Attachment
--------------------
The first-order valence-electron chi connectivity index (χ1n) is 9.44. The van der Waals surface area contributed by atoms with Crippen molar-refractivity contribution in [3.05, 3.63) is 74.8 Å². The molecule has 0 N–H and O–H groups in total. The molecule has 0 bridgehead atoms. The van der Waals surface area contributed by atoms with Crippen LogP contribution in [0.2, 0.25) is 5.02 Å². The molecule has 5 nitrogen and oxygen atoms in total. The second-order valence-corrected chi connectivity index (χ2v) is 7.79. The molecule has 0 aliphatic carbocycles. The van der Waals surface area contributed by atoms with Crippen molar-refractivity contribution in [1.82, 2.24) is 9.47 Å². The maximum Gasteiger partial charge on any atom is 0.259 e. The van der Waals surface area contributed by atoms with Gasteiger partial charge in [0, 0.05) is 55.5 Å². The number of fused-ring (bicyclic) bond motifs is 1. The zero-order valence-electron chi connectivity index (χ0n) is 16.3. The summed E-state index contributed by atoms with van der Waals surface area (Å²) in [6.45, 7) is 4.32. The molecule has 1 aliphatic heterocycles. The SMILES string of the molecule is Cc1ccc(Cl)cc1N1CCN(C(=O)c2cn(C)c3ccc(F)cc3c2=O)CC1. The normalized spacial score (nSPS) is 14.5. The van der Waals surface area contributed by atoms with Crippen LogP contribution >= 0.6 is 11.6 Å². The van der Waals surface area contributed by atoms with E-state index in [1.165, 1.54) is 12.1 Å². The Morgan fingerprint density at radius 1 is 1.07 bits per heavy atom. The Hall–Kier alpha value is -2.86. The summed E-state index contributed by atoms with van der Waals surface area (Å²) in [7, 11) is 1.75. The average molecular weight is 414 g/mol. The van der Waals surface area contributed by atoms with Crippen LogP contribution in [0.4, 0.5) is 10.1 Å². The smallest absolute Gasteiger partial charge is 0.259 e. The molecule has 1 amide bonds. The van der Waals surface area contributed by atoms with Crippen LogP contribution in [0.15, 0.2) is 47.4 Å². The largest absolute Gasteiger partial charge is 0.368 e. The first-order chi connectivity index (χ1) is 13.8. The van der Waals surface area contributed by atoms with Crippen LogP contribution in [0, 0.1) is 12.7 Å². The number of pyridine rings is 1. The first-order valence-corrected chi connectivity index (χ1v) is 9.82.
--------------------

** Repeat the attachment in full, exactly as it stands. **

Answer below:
The first-order valence-electron chi connectivity index (χ1n) is 9.44. The van der Waals surface area contributed by atoms with Crippen molar-refractivity contribution in [3.05, 3.63) is 74.8 Å². The molecule has 0 N–H and O–H groups in total. The molecule has 0 bridgehead atoms. The van der Waals surface area contributed by atoms with Crippen LogP contribution in [0.2, 0.25) is 5.02 Å². The molecule has 5 nitrogen and oxygen atoms in total. The second-order valence-corrected chi connectivity index (χ2v) is 7.79. The molecule has 0 aliphatic carbocycles. The van der Waals surface area contributed by atoms with Crippen molar-refractivity contribution in [1.82, 2.24) is 9.47 Å². The maximum Gasteiger partial charge on any atom is 0.259 e. The van der Waals surface area contributed by atoms with Gasteiger partial charge in [0, 0.05) is 55.5 Å². The number of fused-ring (bicyclic) bond motifs is 1. The zero-order valence-electron chi connectivity index (χ0n) is 16.3. The summed E-state index contributed by atoms with van der Waals surface area (Å²) in [6.45, 7) is 4.32. The molecule has 1 aliphatic heterocycles. The SMILES string of the molecule is Cc1ccc(Cl)cc1N1CCN(C(=O)c2cn(C)c3ccc(F)cc3c2=O)CC1. The normalized spacial score (nSPS) is 14.5. The van der Waals surface area contributed by atoms with Crippen LogP contribution >= 0.6 is 11.6 Å². The van der Waals surface area contributed by atoms with E-state index in [1.165, 1.54) is 12.1 Å². The Morgan fingerprint density at radius 1 is 1.07 bits per heavy atom. The Hall–Kier alpha value is -2.86. The summed E-state index contributed by atoms with van der Waals surface area (Å²) in [7, 11) is 1.75. The average molecular weight is 414 g/mol. The van der Waals surface area contributed by atoms with Crippen LogP contribution in [0.4, 0.5) is 10.1 Å². The smallest absolute Gasteiger partial charge is 0.259 e. The molecule has 1 amide bonds. The van der Waals surface area contributed by atoms with Crippen LogP contribution in [0.15, 0.2) is 47.4 Å². The largest absolute Gasteiger partial charge is 0.368 e. The first-order chi connectivity index (χ1) is 13.8. The van der Waals surface area contributed by atoms with Crippen LogP contribution in [0, 0.1) is 12.7 Å². The number of pyridine rings is 1. The first-order valence-corrected chi connectivity index (χ1v) is 9.82.